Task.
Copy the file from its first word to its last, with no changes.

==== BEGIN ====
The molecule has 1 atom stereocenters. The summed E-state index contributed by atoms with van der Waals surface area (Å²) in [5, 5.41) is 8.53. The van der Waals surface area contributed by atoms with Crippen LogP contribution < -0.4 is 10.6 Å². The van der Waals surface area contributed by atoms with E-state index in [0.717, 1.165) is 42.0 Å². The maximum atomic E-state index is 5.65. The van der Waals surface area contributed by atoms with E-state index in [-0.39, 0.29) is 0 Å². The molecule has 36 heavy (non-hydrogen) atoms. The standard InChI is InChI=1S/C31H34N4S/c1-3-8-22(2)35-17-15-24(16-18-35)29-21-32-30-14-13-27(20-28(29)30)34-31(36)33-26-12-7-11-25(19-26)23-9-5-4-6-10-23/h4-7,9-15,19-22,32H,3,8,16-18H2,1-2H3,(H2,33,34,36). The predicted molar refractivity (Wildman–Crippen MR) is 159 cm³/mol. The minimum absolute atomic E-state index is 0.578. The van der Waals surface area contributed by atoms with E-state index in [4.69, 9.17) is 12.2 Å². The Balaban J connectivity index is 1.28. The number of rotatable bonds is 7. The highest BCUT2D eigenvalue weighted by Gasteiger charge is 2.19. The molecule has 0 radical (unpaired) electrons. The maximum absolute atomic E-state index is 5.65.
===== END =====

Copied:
The molecule has 1 atom stereocenters. The summed E-state index contributed by atoms with van der Waals surface area (Å²) in [5, 5.41) is 8.53. The van der Waals surface area contributed by atoms with Crippen LogP contribution < -0.4 is 10.6 Å². The van der Waals surface area contributed by atoms with E-state index in [0.717, 1.165) is 42.0 Å². The maximum atomic E-state index is 5.65. The van der Waals surface area contributed by atoms with E-state index in [-0.39, 0.29) is 0 Å². The molecule has 36 heavy (non-hydrogen) atoms. The standard InChI is InChI=1S/C31H34N4S/c1-3-8-22(2)35-17-15-24(16-18-35)29-21-32-30-14-13-27(20-28(29)30)34-31(36)33-26-12-7-11-25(19-26)23-9-5-4-6-10-23/h4-7,9-15,19-22,32H,3,8,16-18H2,1-2H3,(H2,33,34,36). The predicted molar refractivity (Wildman–Crippen MR) is 159 cm³/mol. The minimum absolute atomic E-state index is 0.578. The van der Waals surface area contributed by atoms with E-state index in [4.69, 9.17) is 12.2 Å². The Balaban J connectivity index is 1.28. The number of rotatable bonds is 7. The highest BCUT2D eigenvalue weighted by Gasteiger charge is 2.19. The molecule has 0 radical (unpaired) electrons. The maximum absolute atomic E-state index is 5.65.